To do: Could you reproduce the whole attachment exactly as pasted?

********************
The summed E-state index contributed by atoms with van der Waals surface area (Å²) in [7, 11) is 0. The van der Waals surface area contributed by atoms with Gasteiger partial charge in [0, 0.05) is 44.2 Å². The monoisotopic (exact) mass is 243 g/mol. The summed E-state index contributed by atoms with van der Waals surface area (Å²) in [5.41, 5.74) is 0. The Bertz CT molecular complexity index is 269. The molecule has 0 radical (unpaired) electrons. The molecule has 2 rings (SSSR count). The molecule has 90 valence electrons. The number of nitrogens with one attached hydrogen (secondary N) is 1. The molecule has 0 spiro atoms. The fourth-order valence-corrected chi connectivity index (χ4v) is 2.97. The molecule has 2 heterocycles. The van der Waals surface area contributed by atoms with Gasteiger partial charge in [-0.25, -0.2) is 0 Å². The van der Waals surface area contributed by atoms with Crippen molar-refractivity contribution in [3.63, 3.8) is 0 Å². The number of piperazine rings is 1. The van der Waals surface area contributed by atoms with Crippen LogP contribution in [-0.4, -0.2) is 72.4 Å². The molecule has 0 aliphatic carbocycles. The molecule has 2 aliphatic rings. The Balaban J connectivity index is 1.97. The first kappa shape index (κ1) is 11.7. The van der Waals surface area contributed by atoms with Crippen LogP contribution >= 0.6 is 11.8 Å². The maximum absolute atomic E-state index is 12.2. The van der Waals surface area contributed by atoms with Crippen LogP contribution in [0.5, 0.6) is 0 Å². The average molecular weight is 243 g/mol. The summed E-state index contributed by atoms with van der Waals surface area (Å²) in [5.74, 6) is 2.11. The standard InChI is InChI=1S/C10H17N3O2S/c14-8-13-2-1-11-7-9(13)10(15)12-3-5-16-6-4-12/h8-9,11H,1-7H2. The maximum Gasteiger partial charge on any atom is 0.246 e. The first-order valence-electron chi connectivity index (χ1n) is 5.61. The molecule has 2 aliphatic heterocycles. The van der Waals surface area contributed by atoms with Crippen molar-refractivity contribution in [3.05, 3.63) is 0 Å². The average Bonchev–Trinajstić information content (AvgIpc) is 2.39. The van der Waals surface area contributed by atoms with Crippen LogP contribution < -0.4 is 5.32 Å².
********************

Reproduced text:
The summed E-state index contributed by atoms with van der Waals surface area (Å²) in [7, 11) is 0. The van der Waals surface area contributed by atoms with Gasteiger partial charge in [0, 0.05) is 44.2 Å². The monoisotopic (exact) mass is 243 g/mol. The summed E-state index contributed by atoms with van der Waals surface area (Å²) in [5.41, 5.74) is 0. The Bertz CT molecular complexity index is 269. The molecule has 0 radical (unpaired) electrons. The molecule has 2 rings (SSSR count). The molecule has 90 valence electrons. The number of nitrogens with one attached hydrogen (secondary N) is 1. The molecule has 0 spiro atoms. The fourth-order valence-corrected chi connectivity index (χ4v) is 2.97. The molecule has 2 heterocycles. The van der Waals surface area contributed by atoms with Gasteiger partial charge in [-0.25, -0.2) is 0 Å². The van der Waals surface area contributed by atoms with Crippen molar-refractivity contribution in [3.63, 3.8) is 0 Å². The number of piperazine rings is 1. The van der Waals surface area contributed by atoms with Crippen LogP contribution in [-0.4, -0.2) is 72.4 Å². The molecule has 0 aliphatic carbocycles. The molecule has 2 aliphatic rings. The Balaban J connectivity index is 1.97. The first kappa shape index (κ1) is 11.7. The van der Waals surface area contributed by atoms with Crippen LogP contribution >= 0.6 is 11.8 Å². The maximum absolute atomic E-state index is 12.2. The van der Waals surface area contributed by atoms with Crippen LogP contribution in [0.5, 0.6) is 0 Å². The average molecular weight is 243 g/mol. The summed E-state index contributed by atoms with van der Waals surface area (Å²) in [5.74, 6) is 2.11. The standard InChI is InChI=1S/C10H17N3O2S/c14-8-13-2-1-11-7-9(13)10(15)12-3-5-16-6-4-12/h8-9,11H,1-7H2. The maximum Gasteiger partial charge on any atom is 0.246 e. The first-order valence-electron chi connectivity index (χ1n) is 5.61. The molecule has 2 aliphatic heterocycles. The van der Waals surface area contributed by atoms with Crippen molar-refractivity contribution in [3.05, 3.63) is 0 Å². The average Bonchev–Trinajstić information content (AvgIpc) is 2.39. The van der Waals surface area contributed by atoms with Crippen LogP contribution < -0.4 is 5.32 Å².